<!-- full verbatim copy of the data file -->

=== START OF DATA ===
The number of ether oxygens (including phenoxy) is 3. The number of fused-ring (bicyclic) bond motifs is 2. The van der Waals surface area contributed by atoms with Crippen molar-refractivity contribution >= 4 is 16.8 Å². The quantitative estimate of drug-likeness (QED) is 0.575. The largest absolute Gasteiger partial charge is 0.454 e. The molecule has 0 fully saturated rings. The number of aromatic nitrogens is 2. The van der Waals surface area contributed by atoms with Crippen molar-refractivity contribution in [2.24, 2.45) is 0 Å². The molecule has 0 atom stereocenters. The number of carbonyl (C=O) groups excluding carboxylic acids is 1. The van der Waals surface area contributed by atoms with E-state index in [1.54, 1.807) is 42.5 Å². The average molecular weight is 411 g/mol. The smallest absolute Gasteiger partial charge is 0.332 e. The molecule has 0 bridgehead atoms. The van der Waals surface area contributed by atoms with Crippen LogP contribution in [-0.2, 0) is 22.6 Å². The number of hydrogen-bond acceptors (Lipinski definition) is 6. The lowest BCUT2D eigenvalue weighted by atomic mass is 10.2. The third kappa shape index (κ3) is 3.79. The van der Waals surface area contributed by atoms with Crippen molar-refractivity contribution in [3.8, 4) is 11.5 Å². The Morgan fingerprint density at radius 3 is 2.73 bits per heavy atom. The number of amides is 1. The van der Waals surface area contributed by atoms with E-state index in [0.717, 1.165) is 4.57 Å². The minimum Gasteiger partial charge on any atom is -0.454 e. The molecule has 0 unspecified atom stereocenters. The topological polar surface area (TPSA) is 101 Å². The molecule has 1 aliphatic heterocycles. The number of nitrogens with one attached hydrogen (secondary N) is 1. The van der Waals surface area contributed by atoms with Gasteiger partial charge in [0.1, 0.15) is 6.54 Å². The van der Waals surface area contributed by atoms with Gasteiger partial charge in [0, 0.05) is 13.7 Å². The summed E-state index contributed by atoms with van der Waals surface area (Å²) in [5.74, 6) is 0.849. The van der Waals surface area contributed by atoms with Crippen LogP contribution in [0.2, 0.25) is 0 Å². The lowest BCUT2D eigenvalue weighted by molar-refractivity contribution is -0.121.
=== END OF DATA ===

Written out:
The number of ether oxygens (including phenoxy) is 3. The number of fused-ring (bicyclic) bond motifs is 2. The van der Waals surface area contributed by atoms with Crippen molar-refractivity contribution >= 4 is 16.8 Å². The quantitative estimate of drug-likeness (QED) is 0.575. The largest absolute Gasteiger partial charge is 0.454 e. The molecule has 0 fully saturated rings. The number of aromatic nitrogens is 2. The van der Waals surface area contributed by atoms with Crippen molar-refractivity contribution in [2.24, 2.45) is 0 Å². The molecule has 0 atom stereocenters. The number of carbonyl (C=O) groups excluding carboxylic acids is 1. The van der Waals surface area contributed by atoms with E-state index in [1.54, 1.807) is 42.5 Å². The average molecular weight is 411 g/mol. The smallest absolute Gasteiger partial charge is 0.332 e. The molecule has 0 bridgehead atoms. The van der Waals surface area contributed by atoms with Crippen LogP contribution in [-0.2, 0) is 22.6 Å². The number of hydrogen-bond acceptors (Lipinski definition) is 6. The lowest BCUT2D eigenvalue weighted by atomic mass is 10.2. The third kappa shape index (κ3) is 3.79. The van der Waals surface area contributed by atoms with Crippen molar-refractivity contribution in [3.8, 4) is 11.5 Å². The Morgan fingerprint density at radius 3 is 2.73 bits per heavy atom. The number of amides is 1. The van der Waals surface area contributed by atoms with E-state index in [0.717, 1.165) is 4.57 Å². The minimum Gasteiger partial charge on any atom is -0.454 e. The molecule has 0 unspecified atom stereocenters. The topological polar surface area (TPSA) is 101 Å². The molecule has 1 aliphatic heterocycles. The number of nitrogens with one attached hydrogen (secondary N) is 1. The van der Waals surface area contributed by atoms with Gasteiger partial charge in [0.1, 0.15) is 6.54 Å². The van der Waals surface area contributed by atoms with Gasteiger partial charge in [0, 0.05) is 13.7 Å². The summed E-state index contributed by atoms with van der Waals surface area (Å²) in [5.74, 6) is 0.849. The van der Waals surface area contributed by atoms with Crippen LogP contribution in [0.2, 0.25) is 0 Å². The lowest BCUT2D eigenvalue weighted by molar-refractivity contribution is -0.121.